The union representing about 49,000 General Motors workers in the U.S. said they would go on strike at midnight Sunday night because contract negotiations with the automaker had broken down.
The decision came after about 200 plant-level United Auto Workers leaders, who met in Detroit on Sunday morning, voted unanimously in favour of a walkout.
The four-year contract with GM expired on Saturday, raising the possibility of a strike.
“We do not take this lightly,” Terry Dittes, the UAW vice-president in charge of the union’s relationship with GM, said at a news conference in downtown Detroit. “This is our last resort.”
The union has framed the four plant closures in the U.S. announced by GM as a betrayal of workers who made concessions in 2009 to help the automaker through its government-led bankruptcy.
“General Motors needs to understand that we stood up for GM when they needed us,” Ted Krumm, head of the union’s bargaining committee in talks with GM, said at the news conference Sunday. “These are profitable times … and we deserve a fair contract. We helped make this company what it is.”
GM said in a statement that its offer to the UAW during talks included more than $7 billion in investments, 5,400 jobs — a majority of which would be new jobs — pay increases, improved benefits and a contract ratification bonus of $8,000 US.
“We have negotiated in good faith and with a sense of urgency,” the automaker said.
On Saturday night, GM had said in a statement that it still held out hope for an agreement: “We are prepared to negotiate around the clock because there are thousands of GM families and their communities — and many thousands more at our dealerships and suppliers — counting on us for their livelihood. Our goal remains on building a strong future for our employees and our business.”
A strike would halt GM’s U.S. production, and could have an impact on vehicle production in Mexico and Canada (there are Ontario assembly plants in Oshawa, St. Catharines and Ingersoll, Ont.). Canadian workers are represented by a different union — Unifor — but the North American auto industry is integrated and Canadian operations rely on parts from the U.S.
Kristin Dziczek, vice-president of industry, labour and economics at the Ann Arbor, Mich.-based Center for Automotive Research (CAR), said a strike at GM’s U.S. facilities would also shut its plants in Canada and Mexico because the automaker’s supply chain is so integrated.
“That’s going to have a big effect on the economy,” Dziczek said.
Janitors at UAW-represented facilities walk out
While autoworkers showed up for their jobs Sunday, about 850 UAW-represented janitors at eight GM facilities in Ohio and Michigan who work for Aramark, a separate company, went on strike Sunday after working under an extended contract since March of 2018, the union said.
It appeared GM workers were crossing picket lines set up by their own union. The Detroit Free Press reported that factory workers at a pickup truck plant in Flint, Mich., reluctantly passed Aramark picketers to report for work early Sunday.
GM said in a statement that it has contingency plans for any disruptions from the Aramark strike.
UAW vice-president Terry Dittes said in a letter to GM members that, after months of bargaining, both the union and GM were far apart on issues such as wages, health care, temporary employees, job security and profit sharing.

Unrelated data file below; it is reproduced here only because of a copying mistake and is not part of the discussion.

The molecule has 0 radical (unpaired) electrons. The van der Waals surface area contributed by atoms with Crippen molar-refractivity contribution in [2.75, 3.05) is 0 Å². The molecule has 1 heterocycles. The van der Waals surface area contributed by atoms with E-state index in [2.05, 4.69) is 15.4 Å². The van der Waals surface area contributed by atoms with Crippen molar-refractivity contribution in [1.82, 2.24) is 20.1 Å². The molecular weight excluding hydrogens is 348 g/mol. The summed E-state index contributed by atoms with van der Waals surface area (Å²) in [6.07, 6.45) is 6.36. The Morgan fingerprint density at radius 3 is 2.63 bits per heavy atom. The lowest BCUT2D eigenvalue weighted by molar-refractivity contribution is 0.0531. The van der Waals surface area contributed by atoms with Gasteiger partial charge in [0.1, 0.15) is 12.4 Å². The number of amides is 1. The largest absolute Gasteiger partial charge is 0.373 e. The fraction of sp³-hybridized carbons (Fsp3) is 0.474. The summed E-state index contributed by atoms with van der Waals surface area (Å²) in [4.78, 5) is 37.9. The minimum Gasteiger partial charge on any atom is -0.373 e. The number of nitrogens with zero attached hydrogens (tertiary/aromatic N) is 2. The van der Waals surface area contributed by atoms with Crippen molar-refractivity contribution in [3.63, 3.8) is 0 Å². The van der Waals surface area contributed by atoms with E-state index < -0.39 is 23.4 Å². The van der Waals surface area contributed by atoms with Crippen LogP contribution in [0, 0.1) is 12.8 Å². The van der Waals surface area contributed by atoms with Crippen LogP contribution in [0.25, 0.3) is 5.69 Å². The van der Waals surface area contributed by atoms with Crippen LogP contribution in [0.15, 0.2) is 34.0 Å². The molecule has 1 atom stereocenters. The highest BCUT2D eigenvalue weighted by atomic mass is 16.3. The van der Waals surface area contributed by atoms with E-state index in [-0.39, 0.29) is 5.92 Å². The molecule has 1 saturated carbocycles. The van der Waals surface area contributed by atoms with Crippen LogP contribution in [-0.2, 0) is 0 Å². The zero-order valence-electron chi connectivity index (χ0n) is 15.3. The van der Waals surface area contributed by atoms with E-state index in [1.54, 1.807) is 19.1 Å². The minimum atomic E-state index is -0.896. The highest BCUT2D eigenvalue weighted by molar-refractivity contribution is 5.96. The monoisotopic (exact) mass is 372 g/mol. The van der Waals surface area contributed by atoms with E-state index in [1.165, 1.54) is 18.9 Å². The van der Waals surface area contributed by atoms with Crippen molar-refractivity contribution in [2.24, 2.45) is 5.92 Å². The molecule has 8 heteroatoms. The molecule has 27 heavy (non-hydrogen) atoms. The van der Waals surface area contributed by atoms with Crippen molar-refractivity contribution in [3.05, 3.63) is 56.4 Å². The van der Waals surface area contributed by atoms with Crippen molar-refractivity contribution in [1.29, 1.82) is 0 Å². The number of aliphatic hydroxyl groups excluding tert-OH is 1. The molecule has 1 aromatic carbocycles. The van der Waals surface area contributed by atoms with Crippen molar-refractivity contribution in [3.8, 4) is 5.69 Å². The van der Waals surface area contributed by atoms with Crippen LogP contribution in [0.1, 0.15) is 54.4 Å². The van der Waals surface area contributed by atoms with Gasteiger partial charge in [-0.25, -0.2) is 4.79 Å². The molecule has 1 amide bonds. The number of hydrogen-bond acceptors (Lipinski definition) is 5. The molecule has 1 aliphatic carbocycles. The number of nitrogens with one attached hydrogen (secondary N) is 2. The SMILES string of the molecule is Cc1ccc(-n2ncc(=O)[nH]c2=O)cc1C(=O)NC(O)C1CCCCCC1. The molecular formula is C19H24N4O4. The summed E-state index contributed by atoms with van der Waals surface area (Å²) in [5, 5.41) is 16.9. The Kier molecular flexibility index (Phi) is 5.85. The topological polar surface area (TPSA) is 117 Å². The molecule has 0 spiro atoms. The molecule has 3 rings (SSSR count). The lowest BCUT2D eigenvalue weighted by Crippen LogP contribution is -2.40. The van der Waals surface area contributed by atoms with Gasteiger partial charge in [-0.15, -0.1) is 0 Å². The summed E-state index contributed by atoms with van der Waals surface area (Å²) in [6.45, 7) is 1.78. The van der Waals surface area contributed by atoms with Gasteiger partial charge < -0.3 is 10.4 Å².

The union’s executive leaders and a larger group of plant-level officials were meeting Sunday morning to decide the union’s next steps.
“While we are fighting for better wages, affordable quality health care and job security, GM refuses to put hard-working Americans ahead of their record profits,” Dittes, the union’s chief bargainer with GM, said in a statement Saturday night.
If there is an autoworkers strike, it would be the union’s first since a two-day work stoppage at GM in 2007.
The move by the union also comes as it faces an internal struggle over a federal corruption investigation that has touched its president, Gary Jones. Some union members are calling for Jones to step down while the investigation continues. But Friday night, union leaders did not remove Jones.
Vance Pearson, head of a regional office based near St. Louis, has been charged with corruption in an alleged scheme to embezzle union money and spend cash on premium booze, golf clubs, cigars and swanky stays in California. It’s the same region that Jones led before taking the union’s top office last year. Jones has not been charged.
GM odd firm out: Ford, Fiat Chrysler pacts extended
On Friday, contracts with Ford and Fiat Chrysler were extended indefinitely, but the pact with General Motors was still set to expire Saturday night.
The union has picked GM, which is more profitable than Ford and Fiat Chrysler, as the target company for labour action, meaning it’s the focus of bargaining and would be the first company to face a walkout. Picket-line schedules already have been posted near the entrance to one local UAW office in Detroit.
GM and union talks were tense from the start, largely because GM plans to close four U.S. factories. The union has promised to fight the closures. One Canadian assembly plant, in Oshawa, is also set to close at the end of the year.
Here are the main areas of disagreement:
- GM is making big money, $8 billion last year alone, and workers want a bigger slice. The union wants annual pay raises to guard against an economic downturn, but the company wants to pay lump sums tied to earnings. Automakers don’t want higher fixed costs.
- The union also wants new products built in the four U.S. factories GM wants to close. The factory plans have irked some workers, although most of those who were laid off will get jobs at other GM factories. GM says it currently has too much U.S. factory capacity.
- The companies want to close the labour cost gap with workers at plants run by automakers outside North America. GM’s gap is the largest at $13 per hour, followed by Ford at $11 and Fiat Chrysler at $5, according to figures from the Center for Automotive Research. GM pays $63 per hour in wages and benefits compared with $50 at the foreign-owned factories.